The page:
For instance, in 1993 archaeologists discovered the names of David and Israel in an inscription carved in stone only 100 years after David's death. Reports Biblical Archaeology Review: "It's not often that an archaeological find makes the front page of the NewYork Times (to say nothing of Time magazine). But that is what happened last summer to a discovery at Tel Dan, a beautiful mound in northern Galilee, at the foot of Mount Hermon beside one of the headwaters of the Jordan River.

"There Avraham Biran and his team of archaeologists found a remarkable inscription from the ninth century B.C.E. that refers both to the 'House of David' and to the 'King of Israel.' This is the first time that the name David has been found in any ancient inscription outside the Bible" (Biblical Archaeological Review,

March-April 1994, p. 26). More and more extrabiblical evidence involving Bible names and places is being discovered as the years go by. The skeptics are gradually having to retreat.

Later another scholar found the name "House of David" in the inscriptions of the famous Moabite Stone, also called the Mesha stela, dated to the ninth century B.C., about 100 years after David's reign. It is hard to understand how David's name could appear in historical records if he were nothing but a later literary creation.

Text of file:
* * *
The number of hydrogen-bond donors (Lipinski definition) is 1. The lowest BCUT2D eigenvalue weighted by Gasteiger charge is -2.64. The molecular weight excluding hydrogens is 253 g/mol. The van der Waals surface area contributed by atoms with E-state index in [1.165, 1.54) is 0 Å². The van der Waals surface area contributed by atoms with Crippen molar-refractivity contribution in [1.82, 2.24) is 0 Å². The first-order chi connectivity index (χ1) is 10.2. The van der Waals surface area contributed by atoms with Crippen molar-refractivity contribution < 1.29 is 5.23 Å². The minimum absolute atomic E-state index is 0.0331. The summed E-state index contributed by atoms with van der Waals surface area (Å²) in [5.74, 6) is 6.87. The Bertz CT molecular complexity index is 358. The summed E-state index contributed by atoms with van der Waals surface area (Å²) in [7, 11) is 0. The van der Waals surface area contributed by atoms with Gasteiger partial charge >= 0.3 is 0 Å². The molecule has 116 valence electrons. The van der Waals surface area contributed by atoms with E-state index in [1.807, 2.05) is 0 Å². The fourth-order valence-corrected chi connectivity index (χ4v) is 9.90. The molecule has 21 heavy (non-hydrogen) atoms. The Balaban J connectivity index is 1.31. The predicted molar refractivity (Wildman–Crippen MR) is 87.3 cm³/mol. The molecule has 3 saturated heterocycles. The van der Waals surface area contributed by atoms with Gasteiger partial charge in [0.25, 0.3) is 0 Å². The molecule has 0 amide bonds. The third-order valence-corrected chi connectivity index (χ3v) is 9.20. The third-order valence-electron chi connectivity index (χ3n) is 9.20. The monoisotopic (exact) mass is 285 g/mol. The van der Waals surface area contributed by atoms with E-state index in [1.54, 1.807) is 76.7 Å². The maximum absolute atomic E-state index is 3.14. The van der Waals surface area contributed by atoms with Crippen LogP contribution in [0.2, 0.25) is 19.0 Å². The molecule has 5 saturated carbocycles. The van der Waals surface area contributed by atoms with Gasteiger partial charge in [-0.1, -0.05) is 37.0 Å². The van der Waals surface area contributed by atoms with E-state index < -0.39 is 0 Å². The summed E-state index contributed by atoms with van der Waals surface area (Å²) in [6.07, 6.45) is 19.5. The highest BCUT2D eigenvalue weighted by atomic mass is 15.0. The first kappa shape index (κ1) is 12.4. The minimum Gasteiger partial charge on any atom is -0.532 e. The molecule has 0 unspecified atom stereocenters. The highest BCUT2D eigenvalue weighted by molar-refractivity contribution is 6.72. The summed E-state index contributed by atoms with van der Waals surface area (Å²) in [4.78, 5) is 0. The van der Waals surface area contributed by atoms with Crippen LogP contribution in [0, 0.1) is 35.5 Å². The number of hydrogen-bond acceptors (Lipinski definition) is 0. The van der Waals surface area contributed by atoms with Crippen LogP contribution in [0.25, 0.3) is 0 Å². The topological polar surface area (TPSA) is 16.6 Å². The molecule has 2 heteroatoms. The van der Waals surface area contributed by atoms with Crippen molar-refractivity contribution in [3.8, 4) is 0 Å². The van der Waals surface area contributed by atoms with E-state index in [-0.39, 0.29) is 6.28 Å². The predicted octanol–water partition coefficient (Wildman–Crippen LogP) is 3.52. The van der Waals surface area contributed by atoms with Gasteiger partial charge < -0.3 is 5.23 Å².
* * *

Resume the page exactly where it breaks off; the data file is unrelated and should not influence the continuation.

Anson Rainey, professor of ancient Near Eastern cultures, cautions the unwary about believing that the accounts of David and other biblical characters are but legends. "As someone who studies ancient inscriptions in the original, I have a responsibility to warn the lay audience that the new fad, the 'deconstructionist school,' . . . is merely a circle of dilettantes. Their view that nothing in Biblical tradition is earlier than the Persian period [540-330 B.C.], especially their denial of the existence of a United Monarchy, is a figment of their vain imagination. The name 'House of David' in the Tel Dan and Mesha inscriptions sounds the death knell to their specious conceit. Biblical scholarship and instruction should completely ignore the 'deconstructionist school.' They have nothing to teach us" (Biblical Archaeology Review, November-December 1994, p. 47).

Although some critics will not admit as much, the accumulating physical evidence confirms rather than denies what is written in God's Word. But, for those who have faith in what God has said in the Bible, it is not necessary to find material remains to corroborate these accounts. The apostle Paul boldly affirms that God "cannot lie" (Titus 1:2).

However, in some cases physical evidence of the events and people described in the Scriptures has survived the ravages of time and serves as a witness to His faithfulness. This comforts and consoles us in our faith, as Paul wrote, "for whatever things were written before were written for our learning, that we through the patience and comfort of the Scriptures might have hope" (Romans 15:4).

The Good News will continue to examine archaeological finds that verify the accuracy of the Bible and help us better understand the biblical record. GN